New England Clinicians Conference sought to rethink how law schools teach students and engage with communities.
Last year, a band of clinical law professors got together to think about how they could work across schools to confront big questions in experiential legal education—how could they use contextual learning to teach students how to think about injustice, to respond to the events of the day, and to support the communities in which they live? This year, those efforts have grown into the Second Annual New England Clinicians Conference, hosted by Boston University School of Law.
The theme for the weekend was “Rebellious Lawyering: Rethinking how We Teach Students, Practice Law, and Engage Communities.” Presentations and workshops covered topics ranging from race to gender identity, poverty, and migration. Law professors and administrators explored emerging issues in clinical teaching, such as cross-clinic collaboration, interdisciplinary teaching, cultural competency, evolving clinical design, and narrative/storytelling in clinical teaching.
The conference was a collaborative effort for administrators and professors of BU Law’s experiential programs. Associate Dean for Experiential Education Peggy Maisel, Clinical Associate Professor Karen Pita Loor, Clinical Instructor Julie Dahlstrom, and Lecturer in Law Sarah Sherman-Stokes served on the planning committee, while Clinical Associate Professor Naomi Mann, Associate Director for Clinical & Trial Programs Adrienne Smith, and Associate Dean of Student Affairs Gerry Muir organized and participated in panels throughout the weekend.
Conference co-chairs Laila Hlass, BU Law clinical associate professor, and Sherley Rodriguez, Suffolk Law clinical fellow, welcomed attendees at the opening keynote and encouraged them to consider the responsibilities of the rebellious lawyer to marry the practice of law with current events and the pursuit of justice.
Professor Harold A. McDougall, of Howard University School of Law, delivered the keynote address with his son, Harold McDougall IV, an attorney in Los Angeles working in entertainment and intellectual property law. Professor McDougall, who has written several articles on rebellious lawyering, as well as a book, Black Baltimore: A New Theory of Community, about community organization in urban America, focused his talk on how students can become and remain involved in rebellious lawyering and public service after law school.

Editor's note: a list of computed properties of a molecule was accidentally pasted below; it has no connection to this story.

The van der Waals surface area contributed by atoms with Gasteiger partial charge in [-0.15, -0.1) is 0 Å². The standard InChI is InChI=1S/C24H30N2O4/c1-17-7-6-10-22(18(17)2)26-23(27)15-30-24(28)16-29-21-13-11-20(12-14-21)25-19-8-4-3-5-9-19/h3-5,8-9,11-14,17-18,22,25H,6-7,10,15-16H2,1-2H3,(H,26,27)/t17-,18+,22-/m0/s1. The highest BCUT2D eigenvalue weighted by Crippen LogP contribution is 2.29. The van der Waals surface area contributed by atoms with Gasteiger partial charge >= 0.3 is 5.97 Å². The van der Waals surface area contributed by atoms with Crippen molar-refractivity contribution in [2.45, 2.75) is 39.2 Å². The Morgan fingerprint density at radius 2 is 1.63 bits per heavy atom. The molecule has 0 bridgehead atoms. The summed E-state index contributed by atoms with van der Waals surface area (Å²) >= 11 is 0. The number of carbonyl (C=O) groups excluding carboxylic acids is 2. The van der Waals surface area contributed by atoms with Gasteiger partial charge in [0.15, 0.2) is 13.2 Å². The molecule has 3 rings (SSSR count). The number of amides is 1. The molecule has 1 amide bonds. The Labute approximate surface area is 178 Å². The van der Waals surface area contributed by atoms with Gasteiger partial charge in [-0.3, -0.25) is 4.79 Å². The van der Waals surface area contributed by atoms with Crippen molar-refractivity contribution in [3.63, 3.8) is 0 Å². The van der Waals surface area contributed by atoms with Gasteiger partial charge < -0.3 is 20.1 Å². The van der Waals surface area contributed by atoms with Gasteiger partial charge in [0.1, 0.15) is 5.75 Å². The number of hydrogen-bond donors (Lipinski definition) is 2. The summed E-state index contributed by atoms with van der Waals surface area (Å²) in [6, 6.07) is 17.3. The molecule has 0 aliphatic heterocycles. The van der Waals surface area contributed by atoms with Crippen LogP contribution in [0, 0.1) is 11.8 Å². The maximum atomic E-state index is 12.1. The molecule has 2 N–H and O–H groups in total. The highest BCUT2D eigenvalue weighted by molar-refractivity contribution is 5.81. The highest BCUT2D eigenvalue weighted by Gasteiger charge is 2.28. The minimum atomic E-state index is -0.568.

At the center of this discussion was the idea of ikigai, a Japanese concept about finding a reason for being. Ikigai—the intersection of mission, passion, profession, and vocation—can be achieved by law students interested in social justice law, McDougall said, in a handful of ways. Pro bono work in big law firms is an option, but only to a certain extent. “At the end of the day, it’s still a for-profit corporation,” he said. Teaching law, working for the government, or working for public interest groups are other ways, but most students end up in private practice. The challenge for these lawyers is to maintain a progressive, sustainable law practice while staying true to their ikigai—their passion for social justice.
Sessions throughout the weekend focused on social justice movements and how practicing attorneys, law school faculty and administrators, and law students can support diversity and equality in the profession, in schools, and in their communities. Faculty and administrators from BC Law, Harvard Law, Roger Williams University School of Law, the University of Massachusetts School of Law, and BU Law explored how they can promote inclusion and justice in law school by supporting student affinity groups and organizations like Black Lives Matter. Actions have included hiring administrators directly responsible for fostering diversity and establishing workshops, round table discussions, and annual conferences to engage students, faculty, and staff in meaningful and ongoing conversations about social justice.
Nadiyah Humber, clinical fellow for Suffolk University Law School’s Housing Discrimination Testing Program, concluded the conference by highlighting important topics discussed throughout the weekend. “A lot of thought-provoking material” was presented, she said, especially regarding ways to change teaching practices through rebellious lawyering. Humber reiterated the importance of Professor McDougall’s focus on ikigai, and highlighted the value of listening by quoting an attendee of last year’s conference: “we should sit down, shut up, and listen.”